(iv) the substantive and procedural law which may be applied so that the aspect of undue prejudice may be analyzed; 
(v) such other factors as may be appropriate in the instant circumstances. 

(f) Where one jurisdiction has an ancillary role,

(i) the court in the ancillary jurisdiction should be provided with information on an ongoing basis and be kept apprised of developments in respect of that debtor’s reorganizational efforts in the foreign jurisdiction;

(ii) stakeholders in the ancillary jurisdiction should be afforded appropriate access to the proceedings in the principal jurisdiction. 

(g) As effective notice as is reasonably practicable in the circumstances should be given to all affected stakeholders, with an opportunity for such stakeholders to come back into the court to review the granted order with a view, if thought desirable, to rescind or vary the granted order or to obtain any other appropriate relief in the circumstances. “(at para. 21)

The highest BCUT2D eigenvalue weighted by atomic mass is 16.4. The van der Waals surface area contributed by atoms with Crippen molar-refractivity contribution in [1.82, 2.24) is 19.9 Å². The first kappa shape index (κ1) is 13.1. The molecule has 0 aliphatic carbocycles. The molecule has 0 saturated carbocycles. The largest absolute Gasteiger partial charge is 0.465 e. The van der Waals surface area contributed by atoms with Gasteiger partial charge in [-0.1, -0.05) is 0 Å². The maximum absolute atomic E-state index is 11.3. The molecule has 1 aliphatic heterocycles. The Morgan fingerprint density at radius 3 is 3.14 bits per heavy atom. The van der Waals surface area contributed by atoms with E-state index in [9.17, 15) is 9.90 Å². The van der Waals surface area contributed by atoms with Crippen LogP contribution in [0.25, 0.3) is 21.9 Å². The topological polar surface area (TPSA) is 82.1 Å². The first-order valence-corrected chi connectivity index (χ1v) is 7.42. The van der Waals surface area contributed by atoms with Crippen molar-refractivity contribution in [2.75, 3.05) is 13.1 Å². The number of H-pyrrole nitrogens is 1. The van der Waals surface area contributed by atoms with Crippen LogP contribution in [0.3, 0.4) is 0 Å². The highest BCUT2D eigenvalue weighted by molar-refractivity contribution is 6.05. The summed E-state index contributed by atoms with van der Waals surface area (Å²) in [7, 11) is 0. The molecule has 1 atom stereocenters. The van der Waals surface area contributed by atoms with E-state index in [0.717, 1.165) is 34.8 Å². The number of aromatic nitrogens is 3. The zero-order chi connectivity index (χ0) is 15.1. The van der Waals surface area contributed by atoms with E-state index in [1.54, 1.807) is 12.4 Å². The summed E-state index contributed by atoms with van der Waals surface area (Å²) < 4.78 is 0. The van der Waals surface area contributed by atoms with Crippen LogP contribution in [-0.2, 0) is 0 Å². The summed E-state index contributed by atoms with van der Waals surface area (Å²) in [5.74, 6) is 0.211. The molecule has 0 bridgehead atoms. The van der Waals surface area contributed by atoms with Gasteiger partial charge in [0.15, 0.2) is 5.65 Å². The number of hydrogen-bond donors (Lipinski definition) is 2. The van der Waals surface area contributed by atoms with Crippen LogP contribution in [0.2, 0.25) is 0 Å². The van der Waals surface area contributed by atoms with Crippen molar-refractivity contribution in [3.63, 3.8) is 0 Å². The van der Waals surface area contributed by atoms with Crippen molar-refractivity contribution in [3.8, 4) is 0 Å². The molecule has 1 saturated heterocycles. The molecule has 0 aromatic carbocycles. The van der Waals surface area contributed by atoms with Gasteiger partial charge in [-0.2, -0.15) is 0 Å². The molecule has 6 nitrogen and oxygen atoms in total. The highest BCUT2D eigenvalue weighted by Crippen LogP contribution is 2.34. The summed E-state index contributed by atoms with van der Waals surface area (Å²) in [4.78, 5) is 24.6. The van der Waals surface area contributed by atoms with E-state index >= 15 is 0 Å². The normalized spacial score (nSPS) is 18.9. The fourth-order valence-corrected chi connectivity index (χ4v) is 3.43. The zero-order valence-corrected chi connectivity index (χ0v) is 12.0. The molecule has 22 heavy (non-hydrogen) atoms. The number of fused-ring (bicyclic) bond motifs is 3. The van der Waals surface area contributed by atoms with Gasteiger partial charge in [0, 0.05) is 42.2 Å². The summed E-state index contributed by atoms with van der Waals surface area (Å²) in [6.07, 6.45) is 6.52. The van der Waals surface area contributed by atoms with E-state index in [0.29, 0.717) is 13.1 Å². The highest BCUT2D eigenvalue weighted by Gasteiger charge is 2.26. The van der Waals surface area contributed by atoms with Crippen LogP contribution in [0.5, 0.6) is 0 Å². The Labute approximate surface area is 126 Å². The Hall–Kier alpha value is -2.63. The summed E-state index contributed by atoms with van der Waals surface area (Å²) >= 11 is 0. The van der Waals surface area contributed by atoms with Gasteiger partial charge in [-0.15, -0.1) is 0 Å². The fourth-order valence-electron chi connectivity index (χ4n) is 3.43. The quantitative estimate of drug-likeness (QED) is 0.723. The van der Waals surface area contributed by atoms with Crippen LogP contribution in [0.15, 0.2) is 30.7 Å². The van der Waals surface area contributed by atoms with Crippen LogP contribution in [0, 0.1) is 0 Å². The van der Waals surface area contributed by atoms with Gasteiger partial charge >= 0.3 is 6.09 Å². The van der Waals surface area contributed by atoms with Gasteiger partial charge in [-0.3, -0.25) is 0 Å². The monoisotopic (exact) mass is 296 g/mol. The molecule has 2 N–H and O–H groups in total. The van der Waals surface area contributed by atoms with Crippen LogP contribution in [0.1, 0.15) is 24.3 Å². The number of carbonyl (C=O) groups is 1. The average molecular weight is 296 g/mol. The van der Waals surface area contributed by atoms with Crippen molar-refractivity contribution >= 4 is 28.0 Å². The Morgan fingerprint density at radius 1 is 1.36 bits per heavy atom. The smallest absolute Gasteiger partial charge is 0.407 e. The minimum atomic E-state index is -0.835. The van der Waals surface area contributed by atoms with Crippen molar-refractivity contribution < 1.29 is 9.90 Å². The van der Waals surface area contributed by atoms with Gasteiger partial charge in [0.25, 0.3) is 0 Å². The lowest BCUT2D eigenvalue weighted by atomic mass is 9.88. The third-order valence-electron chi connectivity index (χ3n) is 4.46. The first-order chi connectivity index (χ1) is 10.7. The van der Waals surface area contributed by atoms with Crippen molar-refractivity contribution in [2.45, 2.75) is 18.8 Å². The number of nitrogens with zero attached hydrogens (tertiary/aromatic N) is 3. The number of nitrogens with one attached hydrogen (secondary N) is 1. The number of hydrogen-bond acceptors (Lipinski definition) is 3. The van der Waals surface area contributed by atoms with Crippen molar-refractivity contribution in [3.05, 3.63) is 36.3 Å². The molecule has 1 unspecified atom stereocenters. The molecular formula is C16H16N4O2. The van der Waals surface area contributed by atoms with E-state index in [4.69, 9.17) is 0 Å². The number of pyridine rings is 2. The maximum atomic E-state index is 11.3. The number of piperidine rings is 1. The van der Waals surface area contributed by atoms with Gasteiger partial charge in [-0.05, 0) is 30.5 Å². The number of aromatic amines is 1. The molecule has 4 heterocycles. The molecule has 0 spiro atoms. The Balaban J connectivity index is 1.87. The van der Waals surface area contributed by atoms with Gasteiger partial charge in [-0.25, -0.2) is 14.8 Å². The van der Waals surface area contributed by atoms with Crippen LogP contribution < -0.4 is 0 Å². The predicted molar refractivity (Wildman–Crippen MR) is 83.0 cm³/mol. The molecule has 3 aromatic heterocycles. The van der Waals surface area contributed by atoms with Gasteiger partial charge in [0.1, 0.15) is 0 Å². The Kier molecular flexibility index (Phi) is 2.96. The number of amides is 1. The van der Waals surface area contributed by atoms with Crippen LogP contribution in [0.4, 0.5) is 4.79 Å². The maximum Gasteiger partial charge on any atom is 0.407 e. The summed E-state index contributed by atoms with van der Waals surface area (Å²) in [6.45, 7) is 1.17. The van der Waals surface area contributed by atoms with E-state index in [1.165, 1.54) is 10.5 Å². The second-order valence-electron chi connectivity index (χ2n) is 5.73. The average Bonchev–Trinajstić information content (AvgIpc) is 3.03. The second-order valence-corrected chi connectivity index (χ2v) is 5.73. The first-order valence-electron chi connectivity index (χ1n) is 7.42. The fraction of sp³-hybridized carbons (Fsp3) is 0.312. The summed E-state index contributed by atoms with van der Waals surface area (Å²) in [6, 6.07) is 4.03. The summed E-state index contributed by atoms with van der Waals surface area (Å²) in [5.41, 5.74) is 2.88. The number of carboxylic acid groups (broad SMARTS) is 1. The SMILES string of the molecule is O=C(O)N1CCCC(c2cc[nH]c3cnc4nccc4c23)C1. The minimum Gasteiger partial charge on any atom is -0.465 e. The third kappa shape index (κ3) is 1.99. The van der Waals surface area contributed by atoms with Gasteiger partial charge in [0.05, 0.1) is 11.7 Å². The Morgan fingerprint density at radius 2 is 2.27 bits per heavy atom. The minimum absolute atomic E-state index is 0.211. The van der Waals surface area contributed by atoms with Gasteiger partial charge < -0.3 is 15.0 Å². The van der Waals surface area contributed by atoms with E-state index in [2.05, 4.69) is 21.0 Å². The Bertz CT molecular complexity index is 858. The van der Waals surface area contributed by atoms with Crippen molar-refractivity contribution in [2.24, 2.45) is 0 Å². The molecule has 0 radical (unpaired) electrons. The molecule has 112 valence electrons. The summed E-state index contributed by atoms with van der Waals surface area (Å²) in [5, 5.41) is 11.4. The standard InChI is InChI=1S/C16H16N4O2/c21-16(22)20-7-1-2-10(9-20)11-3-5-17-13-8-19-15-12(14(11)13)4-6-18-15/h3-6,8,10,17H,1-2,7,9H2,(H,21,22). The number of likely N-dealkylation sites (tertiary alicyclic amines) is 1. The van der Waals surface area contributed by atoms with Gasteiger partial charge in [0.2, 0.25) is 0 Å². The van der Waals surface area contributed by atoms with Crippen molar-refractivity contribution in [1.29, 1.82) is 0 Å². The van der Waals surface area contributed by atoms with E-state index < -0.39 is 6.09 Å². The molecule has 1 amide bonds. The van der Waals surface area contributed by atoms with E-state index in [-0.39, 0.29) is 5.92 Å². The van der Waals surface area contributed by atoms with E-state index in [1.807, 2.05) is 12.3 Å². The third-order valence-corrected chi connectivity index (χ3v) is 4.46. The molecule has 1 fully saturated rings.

Finally, it is unclear why there was no cross-border insolvency protocol in place. The Ontario Superior Court of Justice-Commercial List has approved the adoption of the Guidelines Applicable to Court-to-Court Communications in Cross Border Cases (“Guidelines”), prepared by the American Law Institute, for matters on the Commercial List. According to the website,

“The Guidelines have already been applied to international insolvency cases on the Commercial List. It is expected that these Guidelines will facilitate co-operative procedures for insolvency proceedings and other types of commercial disputes involving cross-border proceedings, where court-to-court communications might facilitate in harmonizing proceedings to help ensure consistent results and increase efficiency.”

Antonin I. Pribetic